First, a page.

First, a word on West Virginia, in which the Court struck down climate change-combative regulations for being born of a breadth not sufficiently specifically authorized by Congress. Others will comment more ably than I on the constitutional law of it all, but from where I sit, the case was correctly decided. Before you throw your rotten tomatoes at me for composting, at least absorb my two cents on the matter: 

We have too long been under the rule of administrative fiat in the United States, rather than democratic lawmaking, because our dysfunctional Congress long ago abdicated its role as a co-equal branch of government. Early in the 20th century, the Court unwisely allowed the non-delegation doctrine to slip away, and with it went the checks and balances of the constitutional separation of powers itself. So we're overdue for a correction.

You don't want to hear it from me, but the same problem pertains in the Roe/Dobbs debacle, where the administrative fiats on privacy have been coming from the Court rather than the administrative state, but certainly not from Congress: same difference. People, especially people ill schooled in the separation of powers—wherefore the sorry state of K12?—look to monolithic government for answers to their problems. They don't much care which public office provides the answer. So they fail to distinguish a Supreme Court decision—West Virginia or Dobbs—that says not our job from one that says simply not. Protestors picketing the Supreme Court building in recent weeks were on the wrong side of the street.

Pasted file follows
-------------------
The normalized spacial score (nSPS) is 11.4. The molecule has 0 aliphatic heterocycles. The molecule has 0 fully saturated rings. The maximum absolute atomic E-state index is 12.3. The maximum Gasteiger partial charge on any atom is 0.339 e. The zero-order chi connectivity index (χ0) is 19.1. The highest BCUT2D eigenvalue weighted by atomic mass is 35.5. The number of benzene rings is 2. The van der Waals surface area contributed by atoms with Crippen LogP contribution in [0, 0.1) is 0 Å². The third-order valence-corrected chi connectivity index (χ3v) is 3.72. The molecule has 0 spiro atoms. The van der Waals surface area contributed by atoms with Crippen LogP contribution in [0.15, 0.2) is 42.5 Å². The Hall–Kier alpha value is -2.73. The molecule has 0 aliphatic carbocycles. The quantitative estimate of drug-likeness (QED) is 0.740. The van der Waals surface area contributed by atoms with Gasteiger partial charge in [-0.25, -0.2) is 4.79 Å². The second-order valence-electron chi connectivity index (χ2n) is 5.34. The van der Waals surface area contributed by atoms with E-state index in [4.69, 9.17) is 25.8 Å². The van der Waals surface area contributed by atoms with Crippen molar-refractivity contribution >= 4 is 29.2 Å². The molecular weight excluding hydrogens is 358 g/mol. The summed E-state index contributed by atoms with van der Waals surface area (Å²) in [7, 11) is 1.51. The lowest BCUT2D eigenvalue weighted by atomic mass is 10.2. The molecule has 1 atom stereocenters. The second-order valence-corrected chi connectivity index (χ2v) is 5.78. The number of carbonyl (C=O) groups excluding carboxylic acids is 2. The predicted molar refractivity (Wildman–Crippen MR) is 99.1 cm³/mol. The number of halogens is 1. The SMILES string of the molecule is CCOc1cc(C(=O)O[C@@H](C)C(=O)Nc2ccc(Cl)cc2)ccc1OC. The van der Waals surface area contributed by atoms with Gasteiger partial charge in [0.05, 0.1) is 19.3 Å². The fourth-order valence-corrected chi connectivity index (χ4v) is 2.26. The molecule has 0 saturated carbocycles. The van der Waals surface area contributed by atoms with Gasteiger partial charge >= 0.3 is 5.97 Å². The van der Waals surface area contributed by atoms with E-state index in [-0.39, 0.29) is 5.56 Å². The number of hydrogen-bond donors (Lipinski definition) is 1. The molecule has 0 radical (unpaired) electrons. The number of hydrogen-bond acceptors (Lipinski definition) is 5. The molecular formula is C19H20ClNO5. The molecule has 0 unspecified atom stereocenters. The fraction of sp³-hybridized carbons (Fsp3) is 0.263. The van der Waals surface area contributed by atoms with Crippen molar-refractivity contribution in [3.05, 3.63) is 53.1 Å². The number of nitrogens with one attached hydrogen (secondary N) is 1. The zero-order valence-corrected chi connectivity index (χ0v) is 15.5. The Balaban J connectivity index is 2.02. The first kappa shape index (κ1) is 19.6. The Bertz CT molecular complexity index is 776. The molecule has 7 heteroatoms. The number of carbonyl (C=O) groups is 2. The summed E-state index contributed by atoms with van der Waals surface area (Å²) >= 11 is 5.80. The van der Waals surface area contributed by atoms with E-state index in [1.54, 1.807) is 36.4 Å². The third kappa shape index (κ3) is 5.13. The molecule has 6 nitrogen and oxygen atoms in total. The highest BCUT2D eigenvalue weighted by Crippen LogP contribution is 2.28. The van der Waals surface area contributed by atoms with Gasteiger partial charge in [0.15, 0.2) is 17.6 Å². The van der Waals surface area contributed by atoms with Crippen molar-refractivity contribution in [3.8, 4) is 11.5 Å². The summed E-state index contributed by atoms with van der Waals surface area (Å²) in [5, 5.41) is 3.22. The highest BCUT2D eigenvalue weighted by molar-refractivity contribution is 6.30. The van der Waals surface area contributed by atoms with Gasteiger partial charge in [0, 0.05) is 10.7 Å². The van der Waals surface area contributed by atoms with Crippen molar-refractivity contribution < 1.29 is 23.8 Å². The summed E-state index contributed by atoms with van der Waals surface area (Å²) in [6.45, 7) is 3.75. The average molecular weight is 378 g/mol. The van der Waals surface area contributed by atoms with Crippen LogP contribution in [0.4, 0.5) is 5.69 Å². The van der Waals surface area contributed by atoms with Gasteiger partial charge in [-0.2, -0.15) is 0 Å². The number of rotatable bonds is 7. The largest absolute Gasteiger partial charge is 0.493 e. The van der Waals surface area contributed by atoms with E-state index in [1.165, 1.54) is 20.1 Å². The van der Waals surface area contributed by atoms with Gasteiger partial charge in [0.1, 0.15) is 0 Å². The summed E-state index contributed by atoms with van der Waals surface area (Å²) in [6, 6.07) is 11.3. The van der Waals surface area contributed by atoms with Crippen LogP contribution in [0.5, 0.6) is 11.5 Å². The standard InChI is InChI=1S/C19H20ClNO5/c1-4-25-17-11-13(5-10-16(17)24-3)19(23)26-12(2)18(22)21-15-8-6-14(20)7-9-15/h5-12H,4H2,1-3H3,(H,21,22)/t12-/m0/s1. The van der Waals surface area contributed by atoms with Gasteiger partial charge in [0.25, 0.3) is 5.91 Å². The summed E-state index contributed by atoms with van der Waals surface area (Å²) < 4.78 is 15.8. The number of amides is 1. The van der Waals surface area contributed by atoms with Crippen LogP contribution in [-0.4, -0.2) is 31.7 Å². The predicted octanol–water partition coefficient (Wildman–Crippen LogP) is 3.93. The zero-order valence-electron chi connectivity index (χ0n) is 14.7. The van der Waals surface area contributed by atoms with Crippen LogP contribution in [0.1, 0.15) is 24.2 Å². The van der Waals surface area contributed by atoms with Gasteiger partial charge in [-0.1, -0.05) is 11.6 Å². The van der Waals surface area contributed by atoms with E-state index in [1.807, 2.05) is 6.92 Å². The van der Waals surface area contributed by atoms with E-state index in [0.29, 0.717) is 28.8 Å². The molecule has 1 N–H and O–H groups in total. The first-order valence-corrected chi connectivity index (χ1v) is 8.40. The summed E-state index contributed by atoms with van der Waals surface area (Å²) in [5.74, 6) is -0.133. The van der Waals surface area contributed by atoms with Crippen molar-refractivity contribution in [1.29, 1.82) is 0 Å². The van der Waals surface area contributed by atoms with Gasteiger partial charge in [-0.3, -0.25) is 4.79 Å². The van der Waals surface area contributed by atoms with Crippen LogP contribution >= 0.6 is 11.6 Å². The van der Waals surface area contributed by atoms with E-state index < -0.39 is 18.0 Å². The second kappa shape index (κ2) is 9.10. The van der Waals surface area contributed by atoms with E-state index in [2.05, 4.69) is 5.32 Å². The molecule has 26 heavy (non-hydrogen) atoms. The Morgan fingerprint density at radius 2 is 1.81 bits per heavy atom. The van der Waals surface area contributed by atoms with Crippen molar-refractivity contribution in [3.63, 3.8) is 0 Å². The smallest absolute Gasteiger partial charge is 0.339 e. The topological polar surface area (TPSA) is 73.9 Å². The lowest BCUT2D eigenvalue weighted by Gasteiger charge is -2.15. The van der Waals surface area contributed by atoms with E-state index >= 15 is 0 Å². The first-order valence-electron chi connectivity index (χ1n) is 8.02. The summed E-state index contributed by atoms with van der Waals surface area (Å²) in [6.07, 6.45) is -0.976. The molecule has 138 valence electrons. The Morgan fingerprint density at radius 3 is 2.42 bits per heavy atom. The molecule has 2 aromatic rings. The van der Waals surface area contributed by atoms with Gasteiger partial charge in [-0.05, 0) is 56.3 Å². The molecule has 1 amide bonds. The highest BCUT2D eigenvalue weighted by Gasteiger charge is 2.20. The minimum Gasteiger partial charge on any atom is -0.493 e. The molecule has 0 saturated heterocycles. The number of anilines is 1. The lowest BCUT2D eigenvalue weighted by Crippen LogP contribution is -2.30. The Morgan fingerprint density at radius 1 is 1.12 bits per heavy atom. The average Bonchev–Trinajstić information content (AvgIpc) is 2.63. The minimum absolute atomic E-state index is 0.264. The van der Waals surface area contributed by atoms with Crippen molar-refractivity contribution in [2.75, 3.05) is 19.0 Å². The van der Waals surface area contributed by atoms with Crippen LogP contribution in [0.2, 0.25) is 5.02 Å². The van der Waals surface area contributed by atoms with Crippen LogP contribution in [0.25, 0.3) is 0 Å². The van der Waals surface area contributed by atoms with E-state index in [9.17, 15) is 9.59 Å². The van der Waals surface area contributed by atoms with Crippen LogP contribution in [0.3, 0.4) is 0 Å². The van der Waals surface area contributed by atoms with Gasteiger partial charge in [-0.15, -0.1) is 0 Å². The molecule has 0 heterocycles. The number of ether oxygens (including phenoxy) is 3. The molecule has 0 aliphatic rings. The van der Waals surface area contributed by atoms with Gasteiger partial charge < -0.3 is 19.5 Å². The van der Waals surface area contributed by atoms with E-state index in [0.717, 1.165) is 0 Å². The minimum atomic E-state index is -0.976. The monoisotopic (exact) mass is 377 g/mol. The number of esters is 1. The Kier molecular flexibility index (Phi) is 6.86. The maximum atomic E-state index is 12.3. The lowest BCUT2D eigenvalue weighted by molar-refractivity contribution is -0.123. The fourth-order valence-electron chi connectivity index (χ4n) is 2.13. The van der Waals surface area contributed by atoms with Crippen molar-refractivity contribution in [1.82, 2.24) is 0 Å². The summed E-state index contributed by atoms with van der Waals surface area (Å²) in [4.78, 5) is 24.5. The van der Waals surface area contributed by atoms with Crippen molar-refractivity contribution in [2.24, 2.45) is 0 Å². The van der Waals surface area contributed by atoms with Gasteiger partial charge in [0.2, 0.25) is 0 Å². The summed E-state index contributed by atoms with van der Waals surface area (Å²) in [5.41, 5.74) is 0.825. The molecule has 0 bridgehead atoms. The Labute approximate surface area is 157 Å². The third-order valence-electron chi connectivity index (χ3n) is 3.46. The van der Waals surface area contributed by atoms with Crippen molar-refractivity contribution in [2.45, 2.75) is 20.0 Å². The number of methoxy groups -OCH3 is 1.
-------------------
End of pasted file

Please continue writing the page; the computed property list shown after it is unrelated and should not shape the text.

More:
Abdication is a win-win for lawmakers, who can rake in the dough from corporations for the small price of doing nothing while blaming other branches of government for failing to offer a fix. Lawmakers sat on their hands on privacy and women's rights for decades in the wake of Griswold and Roe, content to let the Court struggle to map fine lines. Now they pantomime outrage and aspersion when Roe goes away and there is no statutory civil rights framework to replace it, nor even a framework to protect interstate travel rights, which is well within congressional authority.

Anyway, the angle on West Virginia that interests me is that on July 1, the U.S. District Judge Douglas P. Woodlock again delayed his decision in automakers' challenge to the Massachusetts right-to-repair initiative, saying that he would have to study the impact, if any, of West Virginia on his rationale. (E.g., Repair Driven News.)